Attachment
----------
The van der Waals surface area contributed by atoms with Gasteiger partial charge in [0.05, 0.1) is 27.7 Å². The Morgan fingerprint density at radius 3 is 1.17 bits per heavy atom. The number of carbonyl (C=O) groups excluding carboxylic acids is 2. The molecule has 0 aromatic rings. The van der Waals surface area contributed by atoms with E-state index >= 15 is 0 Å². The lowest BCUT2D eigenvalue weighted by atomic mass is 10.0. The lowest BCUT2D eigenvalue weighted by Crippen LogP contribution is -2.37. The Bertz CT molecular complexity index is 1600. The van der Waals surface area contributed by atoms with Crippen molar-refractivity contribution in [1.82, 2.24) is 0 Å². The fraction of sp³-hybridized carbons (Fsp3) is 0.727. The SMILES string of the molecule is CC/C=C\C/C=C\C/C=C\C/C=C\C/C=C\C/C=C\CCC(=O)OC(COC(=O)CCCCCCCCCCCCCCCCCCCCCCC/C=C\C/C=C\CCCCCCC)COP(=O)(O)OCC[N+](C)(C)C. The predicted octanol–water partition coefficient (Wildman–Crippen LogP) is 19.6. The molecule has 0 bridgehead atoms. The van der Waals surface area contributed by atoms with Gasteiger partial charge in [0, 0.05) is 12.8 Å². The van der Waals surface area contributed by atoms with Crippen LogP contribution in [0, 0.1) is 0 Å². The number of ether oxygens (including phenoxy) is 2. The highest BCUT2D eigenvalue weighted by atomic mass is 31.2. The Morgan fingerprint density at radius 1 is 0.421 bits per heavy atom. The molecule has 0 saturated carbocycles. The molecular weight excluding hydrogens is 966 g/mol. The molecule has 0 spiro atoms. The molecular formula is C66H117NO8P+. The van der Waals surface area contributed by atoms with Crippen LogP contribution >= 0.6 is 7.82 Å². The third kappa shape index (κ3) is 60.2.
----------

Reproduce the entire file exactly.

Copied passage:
The van der Waals surface area contributed by atoms with Gasteiger partial charge in [0.05, 0.1) is 27.7 Å². The Morgan fingerprint density at radius 3 is 1.17 bits per heavy atom. The number of carbonyl (C=O) groups excluding carboxylic acids is 2. The molecule has 0 aromatic rings. The van der Waals surface area contributed by atoms with E-state index >= 15 is 0 Å². The lowest BCUT2D eigenvalue weighted by atomic mass is 10.0. The lowest BCUT2D eigenvalue weighted by Crippen LogP contribution is -2.37. The Bertz CT molecular complexity index is 1600. The van der Waals surface area contributed by atoms with Crippen molar-refractivity contribution in [1.82, 2.24) is 0 Å². The fraction of sp³-hybridized carbons (Fsp3) is 0.727. The SMILES string of the molecule is CC/C=C\C/C=C\C/C=C\C/C=C\C/C=C\C/C=C\CCC(=O)OC(COC(=O)CCCCCCCCCCCCCCCCCCCCCCC/C=C\C/C=C\CCCCCCC)COP(=O)(O)OCC[N+](C)(C)C. The predicted octanol–water partition coefficient (Wildman–Crippen LogP) is 19.6. The molecule has 0 bridgehead atoms. The van der Waals surface area contributed by atoms with Gasteiger partial charge in [0, 0.05) is 12.8 Å². The van der Waals surface area contributed by atoms with Crippen LogP contribution in [0, 0.1) is 0 Å². The number of ether oxygens (including phenoxy) is 2. The highest BCUT2D eigenvalue weighted by atomic mass is 31.2. The Morgan fingerprint density at radius 1 is 0.421 bits per heavy atom. The molecule has 0 saturated carbocycles. The molecular weight excluding hydrogens is 966 g/mol. The molecule has 0 spiro atoms. The molecular formula is C66H117NO8P+. The van der Waals surface area contributed by atoms with Crippen LogP contribution >= 0.6 is 7.82 Å². The third kappa shape index (κ3) is 60.2.